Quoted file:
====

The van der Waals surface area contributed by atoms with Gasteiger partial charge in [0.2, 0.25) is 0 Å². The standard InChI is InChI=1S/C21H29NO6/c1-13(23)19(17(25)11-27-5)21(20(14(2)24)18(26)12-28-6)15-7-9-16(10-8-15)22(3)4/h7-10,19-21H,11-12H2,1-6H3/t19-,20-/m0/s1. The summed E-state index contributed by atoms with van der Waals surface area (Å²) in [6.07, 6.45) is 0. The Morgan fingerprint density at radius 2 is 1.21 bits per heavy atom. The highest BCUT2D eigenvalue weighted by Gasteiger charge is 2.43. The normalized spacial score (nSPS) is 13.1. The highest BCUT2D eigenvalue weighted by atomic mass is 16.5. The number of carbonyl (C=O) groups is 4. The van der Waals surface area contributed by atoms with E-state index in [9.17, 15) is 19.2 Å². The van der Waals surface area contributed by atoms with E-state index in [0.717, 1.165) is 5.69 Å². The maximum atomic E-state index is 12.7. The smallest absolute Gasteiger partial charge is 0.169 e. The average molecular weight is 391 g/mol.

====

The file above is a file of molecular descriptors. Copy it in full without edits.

The van der Waals surface area contributed by atoms with Gasteiger partial charge in [0.2, 0.25) is 0 Å². The standard InChI is InChI=1S/C21H29NO6/c1-13(23)19(17(25)11-27-5)21(20(14(2)24)18(26)12-28-6)15-7-9-16(10-8-15)22(3)4/h7-10,19-21H,11-12H2,1-6H3/t19-,20-/m0/s1. The summed E-state index contributed by atoms with van der Waals surface area (Å²) in [6.07, 6.45) is 0. The Morgan fingerprint density at radius 2 is 1.21 bits per heavy atom. The highest BCUT2D eigenvalue weighted by Gasteiger charge is 2.43. The normalized spacial score (nSPS) is 13.1. The highest BCUT2D eigenvalue weighted by atomic mass is 16.5. The number of carbonyl (C=O) groups is 4. The van der Waals surface area contributed by atoms with E-state index in [9.17, 15) is 19.2 Å². The van der Waals surface area contributed by atoms with E-state index in [0.717, 1.165) is 5.69 Å². The maximum atomic E-state index is 12.7. The smallest absolute Gasteiger partial charge is 0.169 e. The average molecular weight is 391 g/mol.